Anaesthesia offered similar contrasts to practice in Australia. In addition to the O and G theatre workload, CWMH maintains paediatric, general, orthopaedic, plastics, thoracic and urological surgical services, as well as emergency neurosurgical management. These demands were covered by only four operating theatres. The anaesthesia department also managed the six-bed ICU, frequently needing to close elective theatres in order to use anaesthesia monitors for ICU patients.
Many theatre patients suffered complex medical problems impacting both their surgery and anaesthesia. Diabetes and coronary artery disease are growing problems in Fiji and among the younger obstetric population, rheumatic heart disease is not uncommon.
Anaesthesia equipment, monitoring and drug shortages were a common problem, sometimes requiring cancellation of elective theatres. Many of the drugs available were those no longer used for anaesthesia in Australia, nonetheless, it was quite satisfying to be able to deliver a safe and effective anaesthetic using only these older agents. The resourcefulness and skill of the local anaesthesia trainees was impressive, working in an environment far outside the comfort zone of the typical Australian anaesthetist.
Anaesthesia involvement in obstetrics was restricted to theatres and ICU. Labour analgesia was essentially unavailable. Although once used in the past, nitrous oxide had now fallen into disuse on the labour ward due to a lack of training and motivation. Additionally, a lack of staffing and facilities made it impossible to offer a spinal or epidural analgesia service.
Teaching was both the primary focus and the most satisfying aspect of our time while in Fiji. The Fiji School of Medicine trains both undergraduate and postgraduate doctors for the entire South Pacific. Standards are comparable to Australia and New Zealand for undergraduate teaching, while postgraduate teaching relies heavily on expat doctors from Australia, New Zealand and other countries.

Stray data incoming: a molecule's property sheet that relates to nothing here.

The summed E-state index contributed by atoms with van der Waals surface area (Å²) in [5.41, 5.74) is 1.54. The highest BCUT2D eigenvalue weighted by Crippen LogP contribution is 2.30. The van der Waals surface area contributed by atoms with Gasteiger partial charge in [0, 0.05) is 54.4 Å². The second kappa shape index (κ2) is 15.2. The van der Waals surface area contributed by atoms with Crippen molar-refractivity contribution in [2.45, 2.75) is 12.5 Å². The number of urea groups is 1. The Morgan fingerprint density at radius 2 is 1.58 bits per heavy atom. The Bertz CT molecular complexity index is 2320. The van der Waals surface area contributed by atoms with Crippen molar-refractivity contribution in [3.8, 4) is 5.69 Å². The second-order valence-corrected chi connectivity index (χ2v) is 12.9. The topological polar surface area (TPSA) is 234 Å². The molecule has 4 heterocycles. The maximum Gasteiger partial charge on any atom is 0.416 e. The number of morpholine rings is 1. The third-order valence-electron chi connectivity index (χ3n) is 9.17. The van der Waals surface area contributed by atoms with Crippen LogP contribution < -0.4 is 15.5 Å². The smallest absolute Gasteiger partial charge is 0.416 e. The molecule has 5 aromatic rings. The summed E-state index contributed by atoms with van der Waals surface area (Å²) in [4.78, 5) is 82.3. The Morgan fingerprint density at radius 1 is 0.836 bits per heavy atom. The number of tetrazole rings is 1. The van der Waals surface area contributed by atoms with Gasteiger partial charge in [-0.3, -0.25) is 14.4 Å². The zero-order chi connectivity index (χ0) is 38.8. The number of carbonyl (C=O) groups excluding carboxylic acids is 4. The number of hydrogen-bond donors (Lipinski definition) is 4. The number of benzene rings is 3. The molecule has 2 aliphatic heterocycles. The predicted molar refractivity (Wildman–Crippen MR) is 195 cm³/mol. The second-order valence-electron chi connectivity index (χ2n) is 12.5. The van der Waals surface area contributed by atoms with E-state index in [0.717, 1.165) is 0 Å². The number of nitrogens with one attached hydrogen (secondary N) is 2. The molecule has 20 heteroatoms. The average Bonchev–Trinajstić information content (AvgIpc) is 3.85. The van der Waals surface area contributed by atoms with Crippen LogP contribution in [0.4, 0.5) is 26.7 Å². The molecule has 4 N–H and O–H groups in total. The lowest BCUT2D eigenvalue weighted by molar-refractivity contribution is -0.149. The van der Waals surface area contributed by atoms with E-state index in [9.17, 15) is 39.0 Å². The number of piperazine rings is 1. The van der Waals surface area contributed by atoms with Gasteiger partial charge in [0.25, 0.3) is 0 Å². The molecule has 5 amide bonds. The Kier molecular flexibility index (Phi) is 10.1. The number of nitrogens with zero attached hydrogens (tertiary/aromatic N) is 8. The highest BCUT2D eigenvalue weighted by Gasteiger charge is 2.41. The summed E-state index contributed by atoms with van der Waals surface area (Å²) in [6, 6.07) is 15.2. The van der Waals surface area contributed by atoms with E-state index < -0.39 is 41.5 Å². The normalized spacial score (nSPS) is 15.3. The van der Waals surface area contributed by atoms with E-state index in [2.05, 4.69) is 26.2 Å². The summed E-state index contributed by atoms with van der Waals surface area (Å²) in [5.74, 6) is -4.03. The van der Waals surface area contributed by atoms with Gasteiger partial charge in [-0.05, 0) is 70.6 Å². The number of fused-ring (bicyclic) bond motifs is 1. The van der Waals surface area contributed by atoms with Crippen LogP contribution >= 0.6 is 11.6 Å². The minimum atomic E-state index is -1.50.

In addition to formal tutorials, assignments and exams, a large component of our teaching was clinical; on the wards, in ICU or in theatre. The Fijian and Pacific trainees had a strong thirst for knowledge. The Damocles sword often hanging over Pacific trainees was the looming responsibility of returning once qualified to their native country as the sole obstetrician-gynaecologist or anaesthetist for an entire island nation.
While resource scarcity is an ongoing challenge for Fiji, much has and can be achieved through further education and training. It is easy to forget that many of the advances in modern medical care are the result of changes in practice, knowledge and skills rather than the result of expensive new drugs or equipment. We plan to regularly return to Fiji to continue this journey, as well as build upon the valuable relationships forged with local doctors and further foster links between medicine in the South Pacific and Australia.
Kirsten and Daniel returned to Fiji in August 2010 to run Advanced Life Support in Obstetrics (ALSO) and Obstetric Anaesthesia courses respectively.
The delivery rate at CWMH for the first three months of 2010 saw increasing birth rates, with a rate of 924 in March (projecting to over 10,000 for the year)!